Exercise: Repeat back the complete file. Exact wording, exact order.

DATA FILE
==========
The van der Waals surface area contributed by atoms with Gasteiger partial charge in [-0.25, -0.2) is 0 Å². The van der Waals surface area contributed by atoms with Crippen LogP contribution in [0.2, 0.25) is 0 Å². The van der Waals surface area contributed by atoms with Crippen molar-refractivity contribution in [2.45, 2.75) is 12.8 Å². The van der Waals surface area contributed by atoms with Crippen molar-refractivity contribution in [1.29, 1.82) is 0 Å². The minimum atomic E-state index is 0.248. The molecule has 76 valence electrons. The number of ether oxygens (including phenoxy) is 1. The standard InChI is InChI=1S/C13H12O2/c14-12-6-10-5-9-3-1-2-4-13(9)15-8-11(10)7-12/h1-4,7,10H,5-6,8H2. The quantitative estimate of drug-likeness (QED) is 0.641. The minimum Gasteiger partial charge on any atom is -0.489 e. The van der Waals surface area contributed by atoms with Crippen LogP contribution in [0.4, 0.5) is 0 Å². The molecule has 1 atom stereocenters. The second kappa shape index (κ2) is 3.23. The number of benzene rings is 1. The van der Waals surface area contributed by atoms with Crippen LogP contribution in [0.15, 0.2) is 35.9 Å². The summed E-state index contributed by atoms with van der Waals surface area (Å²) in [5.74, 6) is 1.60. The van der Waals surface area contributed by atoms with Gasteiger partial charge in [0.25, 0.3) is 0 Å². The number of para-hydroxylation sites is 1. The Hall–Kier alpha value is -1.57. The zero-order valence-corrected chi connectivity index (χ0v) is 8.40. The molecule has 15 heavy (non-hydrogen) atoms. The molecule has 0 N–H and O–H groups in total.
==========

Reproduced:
The van der Waals surface area contributed by atoms with Gasteiger partial charge in [-0.25, -0.2) is 0 Å². The van der Waals surface area contributed by atoms with Crippen LogP contribution in [0.2, 0.25) is 0 Å². The van der Waals surface area contributed by atoms with Crippen molar-refractivity contribution in [2.45, 2.75) is 12.8 Å². The van der Waals surface area contributed by atoms with Crippen molar-refractivity contribution in [1.29, 1.82) is 0 Å². The minimum atomic E-state index is 0.248. The molecule has 76 valence electrons. The number of ether oxygens (including phenoxy) is 1. The standard InChI is InChI=1S/C13H12O2/c14-12-6-10-5-9-3-1-2-4-13(9)15-8-11(10)7-12/h1-4,7,10H,5-6,8H2. The quantitative estimate of drug-likeness (QED) is 0.641. The minimum Gasteiger partial charge on any atom is -0.489 e. The van der Waals surface area contributed by atoms with Crippen LogP contribution in [0.4, 0.5) is 0 Å². The molecule has 1 atom stereocenters. The second kappa shape index (κ2) is 3.23. The number of benzene rings is 1. The van der Waals surface area contributed by atoms with Crippen LogP contribution in [0.15, 0.2) is 35.9 Å². The summed E-state index contributed by atoms with van der Waals surface area (Å²) in [5.74, 6) is 1.60. The van der Waals surface area contributed by atoms with Gasteiger partial charge in [0.25, 0.3) is 0 Å². The number of para-hydroxylation sites is 1. The Hall–Kier alpha value is -1.57. The zero-order valence-corrected chi connectivity index (χ0v) is 8.40. The molecule has 15 heavy (non-hydrogen) atoms. The molecule has 0 N–H and O–H groups in total.